"A sound to die for"?  The best sound is as little as possible.

 

1 hour ago, Mad Harold said:

I would love a boat like that.The sound of a big lazy engine is wonderful.I heard the sound of Capn' Birdseye's engine on the Peak Forest once and loved it.(He lent me a pair of pliers)

I want to love the sound, but I'm not sure it's going to be for me. I installed a hospital silencer to quiet down my Beta 38 and it was not a noisy engine to begin with. I like cruising along quietly so I wonder if this is the reason it's not the boat for us :( 

But perhaps I should go and experience it. What is the vibration like on those 2 cylinder engines - bad, I should think? Is the sound mainly impacting the steerer or is it going to be noisy for us in the saloon if we are running the engine for some leccy on a winter evening?

 

3 hours ago, captain birdseye said:

The newer ones, as in post 1960s have a standard screw on oil filter and a modern air filter and fuel filter fitted so are easy to service.

...

I have only required one replacement item, a water pump in the last seven years and as I was passing Hillmorton I popped in and asked Dave Bixter for a new one and he went down to the works picked one up and dropped it off at the boat later that day at the place we had stopped for the night, that is the only experience of spares we have had and I couldn't fault the service.

So when people say that parts are expensive, they're referring to repairs rather than servicing? i.e. It's cheap as long as nothing breaks?

 

1 hour ago, Mad Harold said:

It is old,a hull survey as you point out is essential.With a overplated base and a steel top,it may be rather deep in the water.70ft is rather long,and may limit the canals you can cruise.

It is rather expensive

 

29 minutes ago, Captain Pegg said:

t appears that the original structural timber cabin was removed in favour of a full steel cabin rather than it being skimmed in steel with the timber remaining in situ. It states the supporting mahogany beams for the original cabin have been retained for aesthetic rather than structural purposes.

 

It’s unclear as to whether the new baseplate is a replacement for the original or whether it is overplated. The former would be very unusual on a pleasure boat since it would need the cabin fit out to be gutted but looking at the photos it’s possible this was the case. If it was overplated then it’s almost certain the lower hull sides are also overplated.

 

My impression was definitely that it's a new baseplate rather than an overplate. Overplating the entire base would make the boat extremely heavy, surely. Along with the sides and top I should think the boat would drag in the mud most of the time. The new baseplate was a big pro in my mind. If it is an overplate it's a dealbreaker for me I think.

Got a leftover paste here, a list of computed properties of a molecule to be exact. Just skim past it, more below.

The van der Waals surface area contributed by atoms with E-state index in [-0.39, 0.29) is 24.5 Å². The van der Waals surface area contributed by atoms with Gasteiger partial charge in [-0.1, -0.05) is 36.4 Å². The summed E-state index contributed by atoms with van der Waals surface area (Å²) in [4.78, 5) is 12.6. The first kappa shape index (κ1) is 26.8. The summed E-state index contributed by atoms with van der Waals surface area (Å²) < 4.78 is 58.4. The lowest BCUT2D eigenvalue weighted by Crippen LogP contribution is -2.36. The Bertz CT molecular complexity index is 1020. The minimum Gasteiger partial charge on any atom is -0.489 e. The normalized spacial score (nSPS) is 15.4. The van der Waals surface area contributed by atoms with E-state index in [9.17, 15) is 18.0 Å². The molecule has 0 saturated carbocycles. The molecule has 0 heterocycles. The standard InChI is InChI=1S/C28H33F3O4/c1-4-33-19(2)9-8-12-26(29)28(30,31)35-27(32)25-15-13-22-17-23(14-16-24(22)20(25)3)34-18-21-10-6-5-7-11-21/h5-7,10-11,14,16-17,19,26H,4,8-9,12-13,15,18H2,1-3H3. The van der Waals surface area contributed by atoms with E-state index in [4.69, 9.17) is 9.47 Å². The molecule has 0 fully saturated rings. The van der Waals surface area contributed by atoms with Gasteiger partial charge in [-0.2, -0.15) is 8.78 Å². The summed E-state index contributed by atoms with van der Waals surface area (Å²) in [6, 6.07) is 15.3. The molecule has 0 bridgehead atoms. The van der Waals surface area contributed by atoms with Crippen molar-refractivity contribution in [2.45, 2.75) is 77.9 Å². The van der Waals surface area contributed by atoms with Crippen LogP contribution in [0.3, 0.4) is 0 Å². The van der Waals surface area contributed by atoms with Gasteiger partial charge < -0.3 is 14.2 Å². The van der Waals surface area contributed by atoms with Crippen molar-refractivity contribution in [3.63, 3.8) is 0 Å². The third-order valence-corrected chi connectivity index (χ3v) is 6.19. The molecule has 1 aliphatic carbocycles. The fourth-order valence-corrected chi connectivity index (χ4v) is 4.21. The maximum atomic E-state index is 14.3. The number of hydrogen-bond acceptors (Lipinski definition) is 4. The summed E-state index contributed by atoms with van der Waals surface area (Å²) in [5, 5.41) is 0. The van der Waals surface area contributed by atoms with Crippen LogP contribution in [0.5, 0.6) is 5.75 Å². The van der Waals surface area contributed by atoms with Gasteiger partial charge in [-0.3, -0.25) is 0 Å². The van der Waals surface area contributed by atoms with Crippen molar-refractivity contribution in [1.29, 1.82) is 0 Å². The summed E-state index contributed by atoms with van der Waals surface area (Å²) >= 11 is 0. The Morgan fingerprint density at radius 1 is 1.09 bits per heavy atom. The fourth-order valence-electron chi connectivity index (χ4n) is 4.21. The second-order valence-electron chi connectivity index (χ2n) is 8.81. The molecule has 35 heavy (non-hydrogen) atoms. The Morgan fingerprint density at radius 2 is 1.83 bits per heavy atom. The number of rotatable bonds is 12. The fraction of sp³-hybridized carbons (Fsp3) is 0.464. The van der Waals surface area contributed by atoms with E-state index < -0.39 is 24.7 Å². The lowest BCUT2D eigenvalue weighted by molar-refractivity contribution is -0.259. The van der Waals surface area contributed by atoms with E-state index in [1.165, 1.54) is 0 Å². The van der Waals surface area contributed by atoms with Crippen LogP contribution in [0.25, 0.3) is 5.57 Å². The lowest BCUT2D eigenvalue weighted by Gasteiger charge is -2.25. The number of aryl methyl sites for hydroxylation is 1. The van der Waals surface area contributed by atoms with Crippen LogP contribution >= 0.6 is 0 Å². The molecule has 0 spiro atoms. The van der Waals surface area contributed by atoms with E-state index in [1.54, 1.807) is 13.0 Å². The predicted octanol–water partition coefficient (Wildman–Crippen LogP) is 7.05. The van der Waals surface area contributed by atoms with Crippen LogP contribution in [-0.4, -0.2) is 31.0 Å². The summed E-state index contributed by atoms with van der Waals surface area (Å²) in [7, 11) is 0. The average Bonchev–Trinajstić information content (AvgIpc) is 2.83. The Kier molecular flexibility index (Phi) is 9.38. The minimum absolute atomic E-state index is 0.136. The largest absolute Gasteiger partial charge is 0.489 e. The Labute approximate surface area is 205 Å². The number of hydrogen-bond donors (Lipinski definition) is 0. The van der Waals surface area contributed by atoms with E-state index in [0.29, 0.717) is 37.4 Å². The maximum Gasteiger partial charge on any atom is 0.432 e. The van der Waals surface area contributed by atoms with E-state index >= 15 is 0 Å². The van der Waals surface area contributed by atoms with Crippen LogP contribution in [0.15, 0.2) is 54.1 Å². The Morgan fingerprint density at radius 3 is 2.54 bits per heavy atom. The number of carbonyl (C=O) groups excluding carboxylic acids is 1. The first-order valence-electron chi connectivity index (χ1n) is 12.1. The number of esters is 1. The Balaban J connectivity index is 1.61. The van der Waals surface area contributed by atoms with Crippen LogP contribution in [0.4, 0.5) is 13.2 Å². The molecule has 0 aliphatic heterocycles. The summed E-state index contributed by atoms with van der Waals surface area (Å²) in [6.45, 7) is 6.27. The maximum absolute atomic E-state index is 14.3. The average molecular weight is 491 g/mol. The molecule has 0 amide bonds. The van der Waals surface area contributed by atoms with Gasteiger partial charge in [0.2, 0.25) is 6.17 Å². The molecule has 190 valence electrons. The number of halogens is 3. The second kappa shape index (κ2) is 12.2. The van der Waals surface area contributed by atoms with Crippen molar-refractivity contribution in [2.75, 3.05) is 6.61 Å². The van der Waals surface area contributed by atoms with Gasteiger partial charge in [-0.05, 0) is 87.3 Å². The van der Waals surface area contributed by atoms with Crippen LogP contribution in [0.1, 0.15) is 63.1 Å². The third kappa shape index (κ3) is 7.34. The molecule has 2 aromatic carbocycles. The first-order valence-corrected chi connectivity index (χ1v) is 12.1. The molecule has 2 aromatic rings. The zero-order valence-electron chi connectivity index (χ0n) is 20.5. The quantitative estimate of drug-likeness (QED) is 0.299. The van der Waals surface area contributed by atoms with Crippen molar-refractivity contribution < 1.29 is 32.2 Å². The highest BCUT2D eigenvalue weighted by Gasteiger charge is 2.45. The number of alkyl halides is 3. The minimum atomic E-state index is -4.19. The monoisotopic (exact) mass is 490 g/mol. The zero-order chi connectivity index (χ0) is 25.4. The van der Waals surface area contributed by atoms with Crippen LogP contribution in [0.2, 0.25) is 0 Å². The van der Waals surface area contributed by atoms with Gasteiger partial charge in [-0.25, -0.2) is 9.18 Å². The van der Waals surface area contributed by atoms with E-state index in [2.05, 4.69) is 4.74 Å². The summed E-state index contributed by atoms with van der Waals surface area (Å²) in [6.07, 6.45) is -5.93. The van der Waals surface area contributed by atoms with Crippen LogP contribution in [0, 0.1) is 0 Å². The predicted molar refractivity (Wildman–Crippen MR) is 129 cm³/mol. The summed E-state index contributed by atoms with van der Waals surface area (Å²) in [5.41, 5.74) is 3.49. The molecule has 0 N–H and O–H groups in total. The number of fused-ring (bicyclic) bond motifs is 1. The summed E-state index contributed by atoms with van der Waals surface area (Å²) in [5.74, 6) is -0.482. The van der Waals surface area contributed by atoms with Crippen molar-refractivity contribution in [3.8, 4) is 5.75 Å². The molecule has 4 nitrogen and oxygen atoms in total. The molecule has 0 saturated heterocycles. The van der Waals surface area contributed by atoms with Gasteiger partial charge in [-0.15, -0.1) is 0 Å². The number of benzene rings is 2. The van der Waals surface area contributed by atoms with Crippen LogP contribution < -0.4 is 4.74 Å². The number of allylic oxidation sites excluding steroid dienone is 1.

I have a 65' boat so as far as I know my cruising range will be the same. While I lament not being able to do the northern canals, we have enough range to keep us going. If you're going to have a 65' boat you may as well have a 70' boat I think! 

 

It is expensive and it would definitely involve smashing all my piggy banks and some future piggy banks. As such I do need to be level headed here. I could make a lower offer. I know it's hard to tell from the ad but if we assume that the hull is in good condition and not overplated, what do you think is a fair offer for this boat? 40 - 45K?

I'm going to give them a call after work and ask a few questions, and if it sounds good set up a time to hire a car and go visit her. 

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If its got question marks then, at that age, don't buy it - IF its good then IMHO 40-45 is unrealistic 45-50 is probably more like it 

 

Is there more work yes but not a lot unless you just want a floating flat and that is your base line 

 

There's NO vibration if the engine is right but you do have to like the sound and see that as a positive

 

Using trad (twin) controls is again a joy or a curse depending on your viewpoint - to me it completes the package 

 

This boat isn't for everyone but it looks a beauty to me esp with its pedigree - research, try it, then survey/survey and survey again! 

 

Have fun

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How old is your present boat and what is its condition?? You state " Upgrade " is it an upgrade to a repaired 1976 boat or possibly not?

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Present boat is much newer - 1999. There is a lot of work still to be done on our boat, which I'm getting through slowly but especially as we really need a new paint job I am questioning whether it makes sense to repaint or if I should just buy one that is ready-painted and from the looks of things doesn't have as much work needing doing. 

 

You're right, it's an "upgrade" in the sense that it's a more "boaty boat", and the interior just looks wonderful, and it's a bit longer. It's certainly an upgrade in the sense that it costs twice as much. But perhaps not an upgrade considering the age.

 

I don't know anything about using trad controls, I can't see that being a particularly difficult thing. I am perhaps harping too much on the difference in driving her, I just wonder if it makes sense to go from the simplicity of our current boat.

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26 minutes ago, ivan&alice said: